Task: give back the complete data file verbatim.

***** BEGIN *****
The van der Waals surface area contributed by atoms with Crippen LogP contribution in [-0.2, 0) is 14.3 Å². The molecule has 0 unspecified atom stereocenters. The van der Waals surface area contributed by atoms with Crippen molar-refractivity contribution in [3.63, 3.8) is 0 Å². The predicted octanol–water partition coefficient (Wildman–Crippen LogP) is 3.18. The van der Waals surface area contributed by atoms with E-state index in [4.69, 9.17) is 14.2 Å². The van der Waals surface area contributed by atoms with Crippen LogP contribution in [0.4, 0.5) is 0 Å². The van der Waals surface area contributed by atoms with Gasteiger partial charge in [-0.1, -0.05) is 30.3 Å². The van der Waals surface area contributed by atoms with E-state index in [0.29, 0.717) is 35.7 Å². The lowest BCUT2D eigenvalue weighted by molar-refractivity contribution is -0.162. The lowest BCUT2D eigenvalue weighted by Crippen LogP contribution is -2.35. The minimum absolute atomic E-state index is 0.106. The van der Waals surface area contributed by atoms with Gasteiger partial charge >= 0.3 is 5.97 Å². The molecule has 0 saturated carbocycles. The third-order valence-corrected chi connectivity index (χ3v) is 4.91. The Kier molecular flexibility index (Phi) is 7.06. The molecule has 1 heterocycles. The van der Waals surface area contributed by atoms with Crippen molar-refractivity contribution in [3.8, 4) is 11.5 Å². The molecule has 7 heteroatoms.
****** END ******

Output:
The van der Waals surface area contributed by atoms with Crippen LogP contribution in [-0.2, 0) is 14.3 Å². The molecule has 0 unspecified atom stereocenters. The van der Waals surface area contributed by atoms with Crippen molar-refractivity contribution in [3.63, 3.8) is 0 Å². The predicted octanol–water partition coefficient (Wildman–Crippen LogP) is 3.18. The van der Waals surface area contributed by atoms with E-state index in [4.69, 9.17) is 14.2 Å². The van der Waals surface area contributed by atoms with Crippen LogP contribution in [0.4, 0.5) is 0 Å². The van der Waals surface area contributed by atoms with Gasteiger partial charge in [-0.1, -0.05) is 30.3 Å². The van der Waals surface area contributed by atoms with E-state index in [0.29, 0.717) is 35.7 Å². The lowest BCUT2D eigenvalue weighted by molar-refractivity contribution is -0.162. The lowest BCUT2D eigenvalue weighted by Crippen LogP contribution is -2.35. The minimum absolute atomic E-state index is 0.106. The van der Waals surface area contributed by atoms with Gasteiger partial charge >= 0.3 is 5.97 Å². The molecule has 0 saturated carbocycles. The third-order valence-corrected chi connectivity index (χ3v) is 4.91. The Kier molecular flexibility index (Phi) is 7.06. The molecule has 1 heterocycles. The van der Waals surface area contributed by atoms with Crippen molar-refractivity contribution in [3.8, 4) is 11.5 Å². The molecule has 7 heteroatoms.